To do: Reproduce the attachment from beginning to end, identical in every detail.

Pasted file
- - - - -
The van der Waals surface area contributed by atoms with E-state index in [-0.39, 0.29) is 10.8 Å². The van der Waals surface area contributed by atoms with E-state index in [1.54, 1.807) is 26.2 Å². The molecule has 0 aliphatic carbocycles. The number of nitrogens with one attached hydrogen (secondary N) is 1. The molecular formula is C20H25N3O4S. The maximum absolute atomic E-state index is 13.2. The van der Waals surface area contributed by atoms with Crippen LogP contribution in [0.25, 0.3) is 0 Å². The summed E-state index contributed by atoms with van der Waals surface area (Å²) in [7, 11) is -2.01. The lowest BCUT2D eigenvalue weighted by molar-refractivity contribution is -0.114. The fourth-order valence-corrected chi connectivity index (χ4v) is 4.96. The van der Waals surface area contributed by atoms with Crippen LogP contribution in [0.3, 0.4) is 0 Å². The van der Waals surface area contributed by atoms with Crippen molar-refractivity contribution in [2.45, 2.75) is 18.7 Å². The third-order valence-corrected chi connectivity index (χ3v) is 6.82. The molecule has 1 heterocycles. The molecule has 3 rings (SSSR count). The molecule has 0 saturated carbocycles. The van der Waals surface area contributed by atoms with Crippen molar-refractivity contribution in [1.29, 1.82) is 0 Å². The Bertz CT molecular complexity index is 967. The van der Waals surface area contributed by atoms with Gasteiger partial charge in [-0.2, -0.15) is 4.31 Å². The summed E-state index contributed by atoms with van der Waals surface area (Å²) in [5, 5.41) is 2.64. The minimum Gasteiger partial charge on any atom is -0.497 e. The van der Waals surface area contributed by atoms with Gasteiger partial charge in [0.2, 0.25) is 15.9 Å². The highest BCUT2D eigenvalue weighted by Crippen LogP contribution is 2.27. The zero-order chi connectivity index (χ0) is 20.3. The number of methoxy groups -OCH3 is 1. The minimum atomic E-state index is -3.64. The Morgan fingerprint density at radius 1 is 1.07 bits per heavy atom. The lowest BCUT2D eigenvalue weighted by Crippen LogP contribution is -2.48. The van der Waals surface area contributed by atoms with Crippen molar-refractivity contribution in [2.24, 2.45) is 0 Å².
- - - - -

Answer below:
The van der Waals surface area contributed by atoms with E-state index in [-0.39, 0.29) is 10.8 Å². The van der Waals surface area contributed by atoms with E-state index in [1.54, 1.807) is 26.2 Å². The molecule has 0 aliphatic carbocycles. The number of nitrogens with one attached hydrogen (secondary N) is 1. The molecular formula is C20H25N3O4S. The maximum absolute atomic E-state index is 13.2. The van der Waals surface area contributed by atoms with Crippen LogP contribution in [0.25, 0.3) is 0 Å². The summed E-state index contributed by atoms with van der Waals surface area (Å²) in [7, 11) is -2.01. The lowest BCUT2D eigenvalue weighted by molar-refractivity contribution is -0.114. The fourth-order valence-corrected chi connectivity index (χ4v) is 4.96. The van der Waals surface area contributed by atoms with Crippen LogP contribution in [0.3, 0.4) is 0 Å². The van der Waals surface area contributed by atoms with Crippen molar-refractivity contribution in [2.45, 2.75) is 18.7 Å². The third-order valence-corrected chi connectivity index (χ3v) is 6.82. The molecule has 1 heterocycles. The molecule has 3 rings (SSSR count). The molecule has 0 saturated carbocycles. The van der Waals surface area contributed by atoms with Crippen molar-refractivity contribution in [1.29, 1.82) is 0 Å². The Bertz CT molecular complexity index is 967. The van der Waals surface area contributed by atoms with Gasteiger partial charge in [-0.2, -0.15) is 4.31 Å². The summed E-state index contributed by atoms with van der Waals surface area (Å²) in [5, 5.41) is 2.64. The minimum Gasteiger partial charge on any atom is -0.497 e. The van der Waals surface area contributed by atoms with Gasteiger partial charge in [0.2, 0.25) is 15.9 Å². The highest BCUT2D eigenvalue weighted by Crippen LogP contribution is 2.27. The zero-order chi connectivity index (χ0) is 20.3. The number of methoxy groups -OCH3 is 1. The minimum atomic E-state index is -3.64. The Morgan fingerprint density at radius 1 is 1.07 bits per heavy atom. The lowest BCUT2D eigenvalue weighted by Crippen LogP contribution is -2.48. The van der Waals surface area contributed by atoms with Crippen molar-refractivity contribution in [2.24, 2.45) is 0 Å².